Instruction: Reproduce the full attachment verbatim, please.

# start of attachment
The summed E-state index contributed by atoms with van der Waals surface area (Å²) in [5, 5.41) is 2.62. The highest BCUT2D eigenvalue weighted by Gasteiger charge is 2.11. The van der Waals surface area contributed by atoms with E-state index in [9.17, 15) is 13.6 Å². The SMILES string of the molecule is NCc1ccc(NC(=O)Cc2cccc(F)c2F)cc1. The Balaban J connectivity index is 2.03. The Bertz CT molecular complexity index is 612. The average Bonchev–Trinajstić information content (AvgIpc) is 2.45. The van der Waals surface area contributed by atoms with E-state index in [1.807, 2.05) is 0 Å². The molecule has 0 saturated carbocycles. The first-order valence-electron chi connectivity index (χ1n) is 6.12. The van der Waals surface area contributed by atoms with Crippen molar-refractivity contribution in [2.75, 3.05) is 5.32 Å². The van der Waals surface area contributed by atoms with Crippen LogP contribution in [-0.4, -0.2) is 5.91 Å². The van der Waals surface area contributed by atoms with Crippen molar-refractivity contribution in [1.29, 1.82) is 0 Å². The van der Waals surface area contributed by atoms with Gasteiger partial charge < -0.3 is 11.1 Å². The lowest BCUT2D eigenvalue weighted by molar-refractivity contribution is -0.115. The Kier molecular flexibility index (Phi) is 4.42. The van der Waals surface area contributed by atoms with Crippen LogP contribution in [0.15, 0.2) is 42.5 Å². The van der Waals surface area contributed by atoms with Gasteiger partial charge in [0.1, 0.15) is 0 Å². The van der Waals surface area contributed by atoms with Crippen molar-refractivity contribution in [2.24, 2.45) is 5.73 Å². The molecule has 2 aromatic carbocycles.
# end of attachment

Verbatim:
The summed E-state index contributed by atoms with van der Waals surface area (Å²) in [5, 5.41) is 2.62. The highest BCUT2D eigenvalue weighted by Gasteiger charge is 2.11. The van der Waals surface area contributed by atoms with E-state index in [9.17, 15) is 13.6 Å². The SMILES string of the molecule is NCc1ccc(NC(=O)Cc2cccc(F)c2F)cc1. The Balaban J connectivity index is 2.03. The Bertz CT molecular complexity index is 612. The average Bonchev–Trinajstić information content (AvgIpc) is 2.45. The van der Waals surface area contributed by atoms with E-state index in [1.807, 2.05) is 0 Å². The molecule has 0 saturated carbocycles. The first-order valence-electron chi connectivity index (χ1n) is 6.12. The van der Waals surface area contributed by atoms with Crippen molar-refractivity contribution in [2.75, 3.05) is 5.32 Å². The van der Waals surface area contributed by atoms with Crippen LogP contribution in [-0.4, -0.2) is 5.91 Å². The van der Waals surface area contributed by atoms with Crippen molar-refractivity contribution in [1.29, 1.82) is 0 Å². The van der Waals surface area contributed by atoms with Gasteiger partial charge < -0.3 is 11.1 Å². The lowest BCUT2D eigenvalue weighted by molar-refractivity contribution is -0.115. The Kier molecular flexibility index (Phi) is 4.42. The van der Waals surface area contributed by atoms with Crippen LogP contribution in [0.15, 0.2) is 42.5 Å². The van der Waals surface area contributed by atoms with Gasteiger partial charge in [0.1, 0.15) is 0 Å². The van der Waals surface area contributed by atoms with Crippen molar-refractivity contribution in [2.24, 2.45) is 5.73 Å². The molecule has 2 aromatic carbocycles.